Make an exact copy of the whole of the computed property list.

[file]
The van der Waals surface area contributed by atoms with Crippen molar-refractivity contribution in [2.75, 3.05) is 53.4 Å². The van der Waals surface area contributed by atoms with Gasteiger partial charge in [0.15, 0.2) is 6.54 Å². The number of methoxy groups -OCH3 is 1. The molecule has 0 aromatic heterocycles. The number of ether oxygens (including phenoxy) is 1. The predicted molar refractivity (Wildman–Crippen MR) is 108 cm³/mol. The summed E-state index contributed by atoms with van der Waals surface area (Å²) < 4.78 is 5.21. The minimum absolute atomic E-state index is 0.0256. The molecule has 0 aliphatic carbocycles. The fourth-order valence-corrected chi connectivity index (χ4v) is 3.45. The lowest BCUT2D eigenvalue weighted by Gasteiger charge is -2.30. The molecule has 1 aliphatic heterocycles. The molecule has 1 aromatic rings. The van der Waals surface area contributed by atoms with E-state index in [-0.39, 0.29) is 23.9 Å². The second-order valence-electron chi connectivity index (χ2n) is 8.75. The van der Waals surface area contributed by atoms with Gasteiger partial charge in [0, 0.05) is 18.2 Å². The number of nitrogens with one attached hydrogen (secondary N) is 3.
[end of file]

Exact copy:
The van der Waals surface area contributed by atoms with Crippen molar-refractivity contribution in [2.75, 3.05) is 53.4 Å². The van der Waals surface area contributed by atoms with Gasteiger partial charge in [0.15, 0.2) is 6.54 Å². The number of methoxy groups -OCH3 is 1. The molecule has 0 aromatic heterocycles. The number of ether oxygens (including phenoxy) is 1. The predicted molar refractivity (Wildman–Crippen MR) is 108 cm³/mol. The summed E-state index contributed by atoms with van der Waals surface area (Å²) < 4.78 is 5.21. The minimum absolute atomic E-state index is 0.0256. The molecule has 0 aliphatic carbocycles. The fourth-order valence-corrected chi connectivity index (χ4v) is 3.45. The lowest BCUT2D eigenvalue weighted by Gasteiger charge is -2.30. The molecule has 1 aliphatic heterocycles. The molecule has 1 aromatic rings. The van der Waals surface area contributed by atoms with E-state index in [-0.39, 0.29) is 23.9 Å². The second-order valence-electron chi connectivity index (χ2n) is 8.75. The van der Waals surface area contributed by atoms with Gasteiger partial charge in [0, 0.05) is 18.2 Å². The number of nitrogens with one attached hydrogen (secondary N) is 3.